He said further: “People should start concentrating on dry season agriculture as the season approaches because if we rely on rainfall agriculture we will never go anywhere. So there should be more concentration on growing food crops during the dry season and this is possible when we promote irrigated farming.
“There is a very good market now for exporting food. With the prices of crops getting higher, the farmers should not only produce enough to feed The Gambia but should also produce surplus for export. Farmers need to be encouraged and to be given incentives to produce surplus of good quality produce for a ready market for export.”
Oxfam, an international non-governmental organisation working to fighting poverty and injustice, has warned that by 2030, the average cost of key crops could increase by between 120% and 180%.
During the period of soaring global food prices in 2008 and the subsequent following period of global financial crisis, The Gambia was regarded as one of the 30 most vulnerable countries to these events due to the fact that 60% of the country’s needs were imported. Its high dependency on import of staple food supplies, its population’s significant dependency on remittances and the income from tourism made the country and the households especially vulnerable.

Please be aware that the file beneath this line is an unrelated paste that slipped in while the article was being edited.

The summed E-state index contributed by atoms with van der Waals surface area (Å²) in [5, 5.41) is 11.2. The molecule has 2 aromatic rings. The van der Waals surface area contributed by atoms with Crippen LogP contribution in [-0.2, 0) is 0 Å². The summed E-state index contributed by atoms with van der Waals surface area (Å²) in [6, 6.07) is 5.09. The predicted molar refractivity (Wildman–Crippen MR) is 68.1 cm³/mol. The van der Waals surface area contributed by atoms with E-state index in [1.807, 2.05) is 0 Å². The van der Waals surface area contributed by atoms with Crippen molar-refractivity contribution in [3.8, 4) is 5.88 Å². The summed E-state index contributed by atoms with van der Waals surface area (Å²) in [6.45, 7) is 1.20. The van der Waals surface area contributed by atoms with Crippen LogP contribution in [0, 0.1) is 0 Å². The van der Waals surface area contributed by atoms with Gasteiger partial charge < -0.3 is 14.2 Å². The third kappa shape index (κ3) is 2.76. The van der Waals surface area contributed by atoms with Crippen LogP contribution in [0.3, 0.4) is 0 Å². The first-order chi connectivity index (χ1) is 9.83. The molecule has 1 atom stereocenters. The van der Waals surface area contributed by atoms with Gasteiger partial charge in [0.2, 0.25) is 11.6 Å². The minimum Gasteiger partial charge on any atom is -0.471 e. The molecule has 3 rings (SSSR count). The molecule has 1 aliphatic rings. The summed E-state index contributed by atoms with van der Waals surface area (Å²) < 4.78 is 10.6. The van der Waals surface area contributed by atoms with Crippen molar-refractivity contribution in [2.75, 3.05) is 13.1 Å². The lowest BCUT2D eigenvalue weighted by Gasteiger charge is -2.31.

Although the amount of crop harvested this year has surpassed that of last year, this does not mean it’s enough to feed the country, WFP’s Duthie said, adding that the increment may be as a result of increase in land mass under cultivation but not increase in yield.
“The increase in the land under cultivation may be due to the back-to-the-land call of the President, which shows that there is support for improvement on the country’s agriculture from the highest level in the country,” he noted.
Agricultural development is a broad subject; it calls for substantive boost in a lot of areas ranging from improving information on prices to the farmers, to improving ability of the farmers, producing surplus, having enough and easy access to the market, and creating avenues for farmers to have credit in advance so that they can invest in large scale and buy fertilizers and better farming implements to produce surplus.
WFP has just completed a survey in The Gambia in which it is found out that approximately 11% of the total population of the country is food insecure or vulnerable to food insecurity, Mr Duthie said.
A significantly higher proportion of food insecure or vulnerable population, well above the national average level, was found in areas that are predominantly urban.
Areas with high poverty levels are more likely to have a higher proportion of food insecure and/or vulnerable households, the WFP rep says.
However, the survey was conducted during the period of the year when food is generally more available and there are less access constraints at household level, which means the number of food insecure households may increase as the lean season approaches.